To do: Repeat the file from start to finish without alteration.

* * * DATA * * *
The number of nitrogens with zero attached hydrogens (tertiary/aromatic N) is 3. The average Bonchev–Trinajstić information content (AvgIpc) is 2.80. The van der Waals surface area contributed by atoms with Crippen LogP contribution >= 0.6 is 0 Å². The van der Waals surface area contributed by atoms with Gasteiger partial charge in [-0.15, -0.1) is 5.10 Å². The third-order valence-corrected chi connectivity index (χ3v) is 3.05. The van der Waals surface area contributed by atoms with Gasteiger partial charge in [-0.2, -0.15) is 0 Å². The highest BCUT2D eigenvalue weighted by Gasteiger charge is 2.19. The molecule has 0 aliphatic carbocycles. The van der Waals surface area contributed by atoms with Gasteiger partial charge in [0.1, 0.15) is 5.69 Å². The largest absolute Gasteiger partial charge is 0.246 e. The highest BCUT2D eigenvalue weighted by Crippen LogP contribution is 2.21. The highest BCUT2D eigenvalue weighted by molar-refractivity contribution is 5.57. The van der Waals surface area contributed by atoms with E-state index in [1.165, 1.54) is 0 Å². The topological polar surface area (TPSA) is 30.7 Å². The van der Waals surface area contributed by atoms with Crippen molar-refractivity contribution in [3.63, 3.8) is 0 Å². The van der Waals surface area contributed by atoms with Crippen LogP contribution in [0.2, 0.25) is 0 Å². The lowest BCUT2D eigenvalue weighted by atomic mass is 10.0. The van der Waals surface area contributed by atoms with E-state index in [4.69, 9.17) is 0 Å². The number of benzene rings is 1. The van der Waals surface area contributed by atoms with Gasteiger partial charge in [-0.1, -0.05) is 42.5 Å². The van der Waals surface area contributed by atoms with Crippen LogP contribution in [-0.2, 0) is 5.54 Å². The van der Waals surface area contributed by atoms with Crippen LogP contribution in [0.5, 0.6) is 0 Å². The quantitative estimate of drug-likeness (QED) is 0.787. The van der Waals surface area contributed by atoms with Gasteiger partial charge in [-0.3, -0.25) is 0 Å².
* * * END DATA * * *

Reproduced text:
The number of nitrogens with zero attached hydrogens (tertiary/aromatic N) is 3. The average Bonchev–Trinajstić information content (AvgIpc) is 2.80. The van der Waals surface area contributed by atoms with Crippen LogP contribution >= 0.6 is 0 Å². The van der Waals surface area contributed by atoms with Gasteiger partial charge in [-0.15, -0.1) is 5.10 Å². The third-order valence-corrected chi connectivity index (χ3v) is 3.05. The van der Waals surface area contributed by atoms with Gasteiger partial charge in [-0.2, -0.15) is 0 Å². The highest BCUT2D eigenvalue weighted by Gasteiger charge is 2.19. The molecule has 0 aliphatic carbocycles. The van der Waals surface area contributed by atoms with Gasteiger partial charge in [0.1, 0.15) is 5.69 Å². The largest absolute Gasteiger partial charge is 0.246 e. The highest BCUT2D eigenvalue weighted by Crippen LogP contribution is 2.21. The highest BCUT2D eigenvalue weighted by molar-refractivity contribution is 5.57. The van der Waals surface area contributed by atoms with E-state index in [1.165, 1.54) is 0 Å². The topological polar surface area (TPSA) is 30.7 Å². The van der Waals surface area contributed by atoms with Crippen molar-refractivity contribution in [3.63, 3.8) is 0 Å². The van der Waals surface area contributed by atoms with Crippen LogP contribution in [0.2, 0.25) is 0 Å². The lowest BCUT2D eigenvalue weighted by atomic mass is 10.0. The van der Waals surface area contributed by atoms with E-state index in [4.69, 9.17) is 0 Å². The number of benzene rings is 1. The van der Waals surface area contributed by atoms with Gasteiger partial charge in [-0.1, -0.05) is 42.5 Å². The van der Waals surface area contributed by atoms with Crippen LogP contribution in [-0.2, 0) is 5.54 Å². The van der Waals surface area contributed by atoms with Crippen LogP contribution in [0.5, 0.6) is 0 Å². The quantitative estimate of drug-likeness (QED) is 0.787. The van der Waals surface area contributed by atoms with Gasteiger partial charge in [-0.3, -0.25) is 0 Å².